Ireland's abortion law is under scrutiny after a pregnant woman died of blood poisoning when a termination could have saved her life, according to the Guardian.
Savita Halappanavar was four months pregnant when she went to a Galway hospital with back pain. Doctors realized she was having a miscarriage and decided to let it run its course, after which she spent the day "in agony," her husband told the Guardian.
She asked for a termination, but was refused by doctors who said that they couldn't abort the baby as long as it still had a heartbeat. Halappanavar died from E. coli and septicemia a week after checking in.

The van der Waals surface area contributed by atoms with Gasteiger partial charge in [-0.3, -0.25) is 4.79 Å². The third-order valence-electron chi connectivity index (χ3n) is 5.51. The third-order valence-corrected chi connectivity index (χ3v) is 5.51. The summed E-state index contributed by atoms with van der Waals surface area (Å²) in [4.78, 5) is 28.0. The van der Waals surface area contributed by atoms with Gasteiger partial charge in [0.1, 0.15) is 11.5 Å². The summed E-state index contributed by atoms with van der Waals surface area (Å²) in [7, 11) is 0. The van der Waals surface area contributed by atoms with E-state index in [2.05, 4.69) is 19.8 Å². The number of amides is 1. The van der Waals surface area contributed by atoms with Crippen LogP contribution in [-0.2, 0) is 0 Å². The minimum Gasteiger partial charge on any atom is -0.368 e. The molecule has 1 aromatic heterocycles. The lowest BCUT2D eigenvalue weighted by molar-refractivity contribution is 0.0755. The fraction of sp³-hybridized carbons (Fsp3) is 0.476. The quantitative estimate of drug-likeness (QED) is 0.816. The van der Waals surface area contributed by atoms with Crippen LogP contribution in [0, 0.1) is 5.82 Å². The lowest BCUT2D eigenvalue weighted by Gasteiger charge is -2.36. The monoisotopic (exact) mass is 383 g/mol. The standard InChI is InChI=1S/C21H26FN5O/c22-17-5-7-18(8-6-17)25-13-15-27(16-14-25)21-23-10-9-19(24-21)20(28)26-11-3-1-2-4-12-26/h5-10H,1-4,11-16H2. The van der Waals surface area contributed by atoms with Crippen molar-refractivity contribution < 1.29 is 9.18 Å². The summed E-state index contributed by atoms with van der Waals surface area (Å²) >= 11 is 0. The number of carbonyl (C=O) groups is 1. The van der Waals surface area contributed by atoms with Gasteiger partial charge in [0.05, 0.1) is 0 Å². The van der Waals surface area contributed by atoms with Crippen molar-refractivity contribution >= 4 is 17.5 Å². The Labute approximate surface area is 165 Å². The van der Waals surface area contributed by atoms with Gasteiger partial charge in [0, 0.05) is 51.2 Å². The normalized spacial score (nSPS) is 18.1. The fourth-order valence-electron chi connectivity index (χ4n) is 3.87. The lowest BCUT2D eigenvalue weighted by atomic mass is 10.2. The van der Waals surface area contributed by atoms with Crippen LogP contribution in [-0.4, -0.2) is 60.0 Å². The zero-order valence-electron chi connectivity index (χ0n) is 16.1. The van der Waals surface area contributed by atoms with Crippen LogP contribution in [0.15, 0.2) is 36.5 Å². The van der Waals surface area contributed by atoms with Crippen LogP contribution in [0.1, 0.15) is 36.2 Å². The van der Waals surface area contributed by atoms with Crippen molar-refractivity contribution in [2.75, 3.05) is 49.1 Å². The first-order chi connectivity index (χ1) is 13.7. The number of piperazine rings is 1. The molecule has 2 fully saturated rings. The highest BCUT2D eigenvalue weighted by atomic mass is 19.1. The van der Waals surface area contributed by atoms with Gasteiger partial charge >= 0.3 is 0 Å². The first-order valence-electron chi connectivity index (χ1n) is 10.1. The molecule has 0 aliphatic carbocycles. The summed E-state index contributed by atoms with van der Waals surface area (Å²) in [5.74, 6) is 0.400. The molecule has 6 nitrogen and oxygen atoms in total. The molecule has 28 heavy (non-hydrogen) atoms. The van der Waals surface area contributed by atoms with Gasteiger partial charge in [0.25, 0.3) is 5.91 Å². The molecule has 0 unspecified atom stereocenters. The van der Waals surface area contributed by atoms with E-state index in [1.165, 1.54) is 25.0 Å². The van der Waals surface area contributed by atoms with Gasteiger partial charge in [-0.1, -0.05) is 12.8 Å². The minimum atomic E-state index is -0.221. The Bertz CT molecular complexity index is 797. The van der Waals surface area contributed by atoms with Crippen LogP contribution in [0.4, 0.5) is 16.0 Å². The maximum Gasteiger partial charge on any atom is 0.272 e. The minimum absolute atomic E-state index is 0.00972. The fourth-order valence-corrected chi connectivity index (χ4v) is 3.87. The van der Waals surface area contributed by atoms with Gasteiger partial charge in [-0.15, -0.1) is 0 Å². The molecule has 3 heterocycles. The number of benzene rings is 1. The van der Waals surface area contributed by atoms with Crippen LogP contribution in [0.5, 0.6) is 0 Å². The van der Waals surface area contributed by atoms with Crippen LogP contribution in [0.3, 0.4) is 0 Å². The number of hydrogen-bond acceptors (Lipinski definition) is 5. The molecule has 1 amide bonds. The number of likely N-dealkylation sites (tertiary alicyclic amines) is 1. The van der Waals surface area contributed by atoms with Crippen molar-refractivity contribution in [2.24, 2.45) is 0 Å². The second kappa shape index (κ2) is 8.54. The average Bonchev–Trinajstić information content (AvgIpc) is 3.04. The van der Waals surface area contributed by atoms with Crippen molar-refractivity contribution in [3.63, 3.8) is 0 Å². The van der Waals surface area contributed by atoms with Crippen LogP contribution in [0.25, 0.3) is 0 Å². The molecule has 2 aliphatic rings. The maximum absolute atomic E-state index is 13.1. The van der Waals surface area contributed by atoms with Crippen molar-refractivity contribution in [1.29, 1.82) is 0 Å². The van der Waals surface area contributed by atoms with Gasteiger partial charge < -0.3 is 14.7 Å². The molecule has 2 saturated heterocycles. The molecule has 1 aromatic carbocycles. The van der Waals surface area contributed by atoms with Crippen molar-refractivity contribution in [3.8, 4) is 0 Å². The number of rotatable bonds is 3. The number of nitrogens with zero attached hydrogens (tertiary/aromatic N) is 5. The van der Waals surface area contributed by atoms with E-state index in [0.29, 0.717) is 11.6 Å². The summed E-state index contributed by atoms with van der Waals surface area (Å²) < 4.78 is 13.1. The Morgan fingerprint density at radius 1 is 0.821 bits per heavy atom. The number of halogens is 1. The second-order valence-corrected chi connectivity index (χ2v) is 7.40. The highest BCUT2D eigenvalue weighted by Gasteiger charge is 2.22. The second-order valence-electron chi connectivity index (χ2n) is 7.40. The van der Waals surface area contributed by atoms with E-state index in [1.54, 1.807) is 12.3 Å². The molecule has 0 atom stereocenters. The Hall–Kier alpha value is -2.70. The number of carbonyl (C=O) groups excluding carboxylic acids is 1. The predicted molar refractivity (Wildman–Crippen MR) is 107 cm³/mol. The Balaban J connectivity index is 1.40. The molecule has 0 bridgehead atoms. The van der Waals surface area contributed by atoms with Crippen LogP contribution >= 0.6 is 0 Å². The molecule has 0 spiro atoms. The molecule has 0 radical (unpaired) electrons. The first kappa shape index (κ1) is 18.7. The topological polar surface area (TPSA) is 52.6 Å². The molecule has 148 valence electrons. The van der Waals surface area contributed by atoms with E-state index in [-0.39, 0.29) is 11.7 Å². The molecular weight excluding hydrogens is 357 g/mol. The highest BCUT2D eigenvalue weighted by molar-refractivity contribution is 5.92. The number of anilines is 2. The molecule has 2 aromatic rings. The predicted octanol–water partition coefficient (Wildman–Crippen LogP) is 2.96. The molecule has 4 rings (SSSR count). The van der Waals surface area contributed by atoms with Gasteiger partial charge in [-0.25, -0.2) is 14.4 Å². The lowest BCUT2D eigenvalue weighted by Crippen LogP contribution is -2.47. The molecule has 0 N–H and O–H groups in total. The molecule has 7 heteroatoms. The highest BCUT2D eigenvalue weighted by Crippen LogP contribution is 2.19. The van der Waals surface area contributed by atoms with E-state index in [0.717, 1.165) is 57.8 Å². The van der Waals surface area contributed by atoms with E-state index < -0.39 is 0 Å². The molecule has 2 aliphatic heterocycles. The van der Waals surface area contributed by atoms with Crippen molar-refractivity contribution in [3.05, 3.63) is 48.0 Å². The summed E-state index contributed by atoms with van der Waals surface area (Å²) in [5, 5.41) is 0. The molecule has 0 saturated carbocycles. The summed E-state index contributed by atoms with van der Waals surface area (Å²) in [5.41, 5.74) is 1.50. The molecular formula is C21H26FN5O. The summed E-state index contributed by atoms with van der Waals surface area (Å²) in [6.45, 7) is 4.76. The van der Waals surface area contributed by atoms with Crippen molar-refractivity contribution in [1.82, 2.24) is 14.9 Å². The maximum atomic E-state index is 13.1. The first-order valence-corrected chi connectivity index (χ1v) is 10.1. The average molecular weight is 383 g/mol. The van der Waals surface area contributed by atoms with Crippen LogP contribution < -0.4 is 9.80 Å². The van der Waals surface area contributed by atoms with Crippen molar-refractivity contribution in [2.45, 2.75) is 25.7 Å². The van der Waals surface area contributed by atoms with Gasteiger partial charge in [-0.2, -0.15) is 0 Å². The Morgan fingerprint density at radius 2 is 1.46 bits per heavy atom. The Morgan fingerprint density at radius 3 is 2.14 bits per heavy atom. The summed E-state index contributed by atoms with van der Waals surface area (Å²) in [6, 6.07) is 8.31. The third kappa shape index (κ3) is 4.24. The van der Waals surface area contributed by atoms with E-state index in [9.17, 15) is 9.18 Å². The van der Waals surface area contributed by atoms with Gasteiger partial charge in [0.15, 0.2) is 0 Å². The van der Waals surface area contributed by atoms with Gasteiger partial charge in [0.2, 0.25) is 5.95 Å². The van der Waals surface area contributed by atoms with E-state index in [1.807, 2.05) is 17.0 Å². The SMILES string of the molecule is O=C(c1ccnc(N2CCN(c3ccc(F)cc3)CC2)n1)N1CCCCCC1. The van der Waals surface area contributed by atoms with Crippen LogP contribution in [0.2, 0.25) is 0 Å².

Abortion is illegal in Ireland with one exception: when the mother's life is in danger. So it wasn't Irish law that prevented Halappanavar from having an abortion, but rather the doctors treating her.
The story has been taken up by pro-choice activists stateside, who claim similar tragedies are already happening here. "Thanks to the rapid expansion of Catholic hospital chains, in entire regions of the United States the denial of life-saving abortion services is already happening," argues Daily Kos blogger Jon Perr.